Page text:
Rivian joins GM, Ford in getting Tesla Supercharger access

The Rivian deal is the same as the agreement Tesla made over the last month with Ford and GM, which surprised industry observers since there was little sign that non-Tesla automakers were ready to abandon the CCS standard they have been using on their electric vehicles.

Tesla has the biggest fast-charge network in the US with over 17,000 individual chargers in the nationwide Supercharger network, according to iSeeCars. Charging networks using CCS, such as Electrify America and EVgo, have about 11,500 fast-chargers.

Tesla’s network has been rated as more reliable by independent studies and is growing significantly faster than competing networks. TeslaCEO Elon Musk has said Tesla is willing to open the Supercharger infrastructure to rivals in order to spur EV adoption, which will help all of the manufacturers.

Going mainstream?

Rivian is still a relatively small EV maker and had just 9,302 registrations for its high-end R1T pickup and R1S crossover in the January-April period, according to Experian. But the company is developing a more mainstream R2 platform for more inexpensive vehicles to be built at a future Georgia factory starting in 2026.

Rivian said in Tuesday’s press release that the R2 platform would incorporate the NACS standard, which is also being adopted by the makers of fast-charge equipment in order to supply non-Tesla charging networks.

Rivian also makes commercial vans for Amazon but doesn’t mention them in its press release on switching over to the NACS standard. Amazon has its own charging structure for the vans. Rivian said in an email the collaboration with Tesla is only for R1 and R2 vehicles.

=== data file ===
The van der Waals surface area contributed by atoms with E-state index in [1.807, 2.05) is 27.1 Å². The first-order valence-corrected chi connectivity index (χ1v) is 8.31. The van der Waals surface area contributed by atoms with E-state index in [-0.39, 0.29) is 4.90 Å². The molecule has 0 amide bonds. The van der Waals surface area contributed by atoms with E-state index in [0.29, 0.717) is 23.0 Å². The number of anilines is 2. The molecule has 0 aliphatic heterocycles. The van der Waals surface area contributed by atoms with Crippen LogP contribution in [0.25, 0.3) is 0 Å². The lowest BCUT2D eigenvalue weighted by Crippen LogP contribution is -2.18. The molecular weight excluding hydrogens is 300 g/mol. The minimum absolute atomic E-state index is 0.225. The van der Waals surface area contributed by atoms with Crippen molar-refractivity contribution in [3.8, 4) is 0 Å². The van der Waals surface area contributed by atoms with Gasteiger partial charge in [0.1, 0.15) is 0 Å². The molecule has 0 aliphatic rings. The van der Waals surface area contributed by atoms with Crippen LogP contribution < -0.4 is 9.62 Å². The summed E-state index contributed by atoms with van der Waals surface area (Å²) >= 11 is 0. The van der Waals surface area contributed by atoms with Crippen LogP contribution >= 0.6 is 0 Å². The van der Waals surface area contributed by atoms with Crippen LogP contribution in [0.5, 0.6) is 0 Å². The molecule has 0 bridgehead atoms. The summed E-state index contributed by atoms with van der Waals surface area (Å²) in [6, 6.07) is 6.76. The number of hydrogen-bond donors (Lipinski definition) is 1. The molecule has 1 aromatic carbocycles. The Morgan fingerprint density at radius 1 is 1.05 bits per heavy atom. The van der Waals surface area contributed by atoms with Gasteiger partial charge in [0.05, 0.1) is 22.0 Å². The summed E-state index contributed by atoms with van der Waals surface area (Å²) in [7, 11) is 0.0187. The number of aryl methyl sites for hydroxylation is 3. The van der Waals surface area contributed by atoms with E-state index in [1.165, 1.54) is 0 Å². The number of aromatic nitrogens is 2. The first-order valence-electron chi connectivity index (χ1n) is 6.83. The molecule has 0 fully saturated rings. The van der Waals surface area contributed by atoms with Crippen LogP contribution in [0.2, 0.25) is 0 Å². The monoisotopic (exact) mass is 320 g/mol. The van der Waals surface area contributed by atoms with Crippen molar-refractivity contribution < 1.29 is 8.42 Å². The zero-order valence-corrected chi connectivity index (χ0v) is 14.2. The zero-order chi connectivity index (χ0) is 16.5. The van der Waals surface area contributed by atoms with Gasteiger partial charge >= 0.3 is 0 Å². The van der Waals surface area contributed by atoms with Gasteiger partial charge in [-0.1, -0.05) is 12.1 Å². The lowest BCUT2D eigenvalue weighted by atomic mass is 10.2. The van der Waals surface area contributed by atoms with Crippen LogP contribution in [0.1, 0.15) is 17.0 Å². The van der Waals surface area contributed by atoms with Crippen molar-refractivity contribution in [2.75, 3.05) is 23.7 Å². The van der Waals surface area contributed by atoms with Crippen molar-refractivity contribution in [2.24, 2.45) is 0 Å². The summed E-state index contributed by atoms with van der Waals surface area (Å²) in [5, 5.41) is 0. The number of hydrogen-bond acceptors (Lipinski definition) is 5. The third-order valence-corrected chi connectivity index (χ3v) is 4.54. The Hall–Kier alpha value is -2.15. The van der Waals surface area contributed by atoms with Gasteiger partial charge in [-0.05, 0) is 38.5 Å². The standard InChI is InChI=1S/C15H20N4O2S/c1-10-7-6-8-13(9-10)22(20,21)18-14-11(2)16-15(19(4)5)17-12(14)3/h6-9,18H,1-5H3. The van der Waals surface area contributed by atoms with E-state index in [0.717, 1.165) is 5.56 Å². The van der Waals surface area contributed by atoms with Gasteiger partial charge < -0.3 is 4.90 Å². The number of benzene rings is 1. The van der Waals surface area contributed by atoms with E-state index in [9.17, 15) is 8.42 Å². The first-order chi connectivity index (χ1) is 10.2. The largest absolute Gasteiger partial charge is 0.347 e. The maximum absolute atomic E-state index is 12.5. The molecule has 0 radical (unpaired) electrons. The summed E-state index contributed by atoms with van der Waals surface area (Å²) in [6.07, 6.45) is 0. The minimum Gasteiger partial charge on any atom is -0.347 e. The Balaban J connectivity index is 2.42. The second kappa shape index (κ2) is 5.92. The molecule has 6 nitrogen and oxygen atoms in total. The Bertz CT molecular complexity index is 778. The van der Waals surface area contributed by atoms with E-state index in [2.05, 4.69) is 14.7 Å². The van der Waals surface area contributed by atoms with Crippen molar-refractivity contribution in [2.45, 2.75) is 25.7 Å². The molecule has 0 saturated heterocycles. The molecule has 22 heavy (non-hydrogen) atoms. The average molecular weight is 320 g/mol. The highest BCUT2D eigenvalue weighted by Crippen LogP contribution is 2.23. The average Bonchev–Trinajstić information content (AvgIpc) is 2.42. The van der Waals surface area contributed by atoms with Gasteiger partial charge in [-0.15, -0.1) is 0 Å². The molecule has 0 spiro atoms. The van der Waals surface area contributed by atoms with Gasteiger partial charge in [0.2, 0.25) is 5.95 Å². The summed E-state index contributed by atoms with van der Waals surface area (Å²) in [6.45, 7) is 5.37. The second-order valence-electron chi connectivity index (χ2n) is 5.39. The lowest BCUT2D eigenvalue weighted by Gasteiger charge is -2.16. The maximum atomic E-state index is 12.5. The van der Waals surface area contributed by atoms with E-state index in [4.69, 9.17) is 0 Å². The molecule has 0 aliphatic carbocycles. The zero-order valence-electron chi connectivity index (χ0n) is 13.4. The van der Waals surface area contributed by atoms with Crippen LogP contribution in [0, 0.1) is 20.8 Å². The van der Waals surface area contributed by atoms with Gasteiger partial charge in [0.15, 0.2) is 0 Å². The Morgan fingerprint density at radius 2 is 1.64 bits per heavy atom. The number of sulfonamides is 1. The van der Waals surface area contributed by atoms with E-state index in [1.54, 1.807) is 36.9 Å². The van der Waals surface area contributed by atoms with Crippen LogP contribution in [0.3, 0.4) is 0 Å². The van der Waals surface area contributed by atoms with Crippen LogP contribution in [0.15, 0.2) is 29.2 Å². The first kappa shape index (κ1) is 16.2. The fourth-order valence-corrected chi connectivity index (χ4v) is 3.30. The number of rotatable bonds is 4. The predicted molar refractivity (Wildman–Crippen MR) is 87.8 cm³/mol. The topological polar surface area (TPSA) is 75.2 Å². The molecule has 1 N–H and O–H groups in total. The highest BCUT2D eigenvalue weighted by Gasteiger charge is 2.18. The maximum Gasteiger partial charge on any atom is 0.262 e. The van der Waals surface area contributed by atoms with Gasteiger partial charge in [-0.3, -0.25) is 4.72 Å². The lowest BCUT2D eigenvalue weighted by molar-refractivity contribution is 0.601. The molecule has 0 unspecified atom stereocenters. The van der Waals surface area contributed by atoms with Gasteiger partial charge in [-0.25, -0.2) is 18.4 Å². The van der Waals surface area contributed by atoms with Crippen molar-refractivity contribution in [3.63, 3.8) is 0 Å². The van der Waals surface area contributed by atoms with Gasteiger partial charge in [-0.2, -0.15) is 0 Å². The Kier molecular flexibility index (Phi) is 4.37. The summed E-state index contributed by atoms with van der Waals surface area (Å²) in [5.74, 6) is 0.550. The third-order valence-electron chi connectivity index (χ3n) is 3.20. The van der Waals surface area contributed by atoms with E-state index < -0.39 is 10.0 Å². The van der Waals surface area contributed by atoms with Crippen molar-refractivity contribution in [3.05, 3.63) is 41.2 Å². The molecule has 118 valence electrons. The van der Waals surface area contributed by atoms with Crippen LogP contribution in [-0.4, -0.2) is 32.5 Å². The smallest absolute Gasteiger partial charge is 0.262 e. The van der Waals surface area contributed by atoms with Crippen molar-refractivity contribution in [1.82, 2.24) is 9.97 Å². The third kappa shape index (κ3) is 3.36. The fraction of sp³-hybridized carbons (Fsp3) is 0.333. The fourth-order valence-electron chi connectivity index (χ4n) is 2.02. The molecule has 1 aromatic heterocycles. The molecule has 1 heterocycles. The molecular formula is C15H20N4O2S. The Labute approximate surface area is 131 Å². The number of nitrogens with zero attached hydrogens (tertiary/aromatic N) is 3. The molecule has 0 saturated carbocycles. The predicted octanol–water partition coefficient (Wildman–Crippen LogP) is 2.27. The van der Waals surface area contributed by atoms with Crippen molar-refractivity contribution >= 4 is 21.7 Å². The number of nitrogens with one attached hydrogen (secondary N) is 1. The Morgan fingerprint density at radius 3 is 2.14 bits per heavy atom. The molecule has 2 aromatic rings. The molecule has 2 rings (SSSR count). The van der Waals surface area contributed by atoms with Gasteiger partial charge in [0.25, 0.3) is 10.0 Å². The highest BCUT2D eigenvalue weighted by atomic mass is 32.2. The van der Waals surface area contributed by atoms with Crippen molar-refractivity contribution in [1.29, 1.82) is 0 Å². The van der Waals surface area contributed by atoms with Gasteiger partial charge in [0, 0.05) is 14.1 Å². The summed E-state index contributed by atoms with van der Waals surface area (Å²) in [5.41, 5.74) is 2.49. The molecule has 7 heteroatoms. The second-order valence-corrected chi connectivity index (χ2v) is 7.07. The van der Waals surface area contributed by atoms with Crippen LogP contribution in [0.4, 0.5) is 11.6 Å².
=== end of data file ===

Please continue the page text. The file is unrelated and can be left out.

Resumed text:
While Tesla is giving up a key competitive advantage by sharing its superior charging network, some financial analysts have suggested that Tesla could turn charging into a bigger business. Tesla does not break out charging revenue currently as part of its earnings reports.

Ford announced its surprise Supercharger deal with Tesla in late May on Twitter, Musk’s social-media platform. Ford CEO Jim Farley joined Musk for the announcement.

“You and I have been talking about what we can do together to advance the industry and the customer experience,” Farley said to Musk. “It kind of became obvious to me the job your team has done and what it means for customers.”

GM followed with a similar announcement on Twitter Spaces between Musk and GM CEO Mary Barra.

Said Barra: “We have a real opportunity here to really drive this to be the unified standard for North America, which I think will even enable more mass adoption.”

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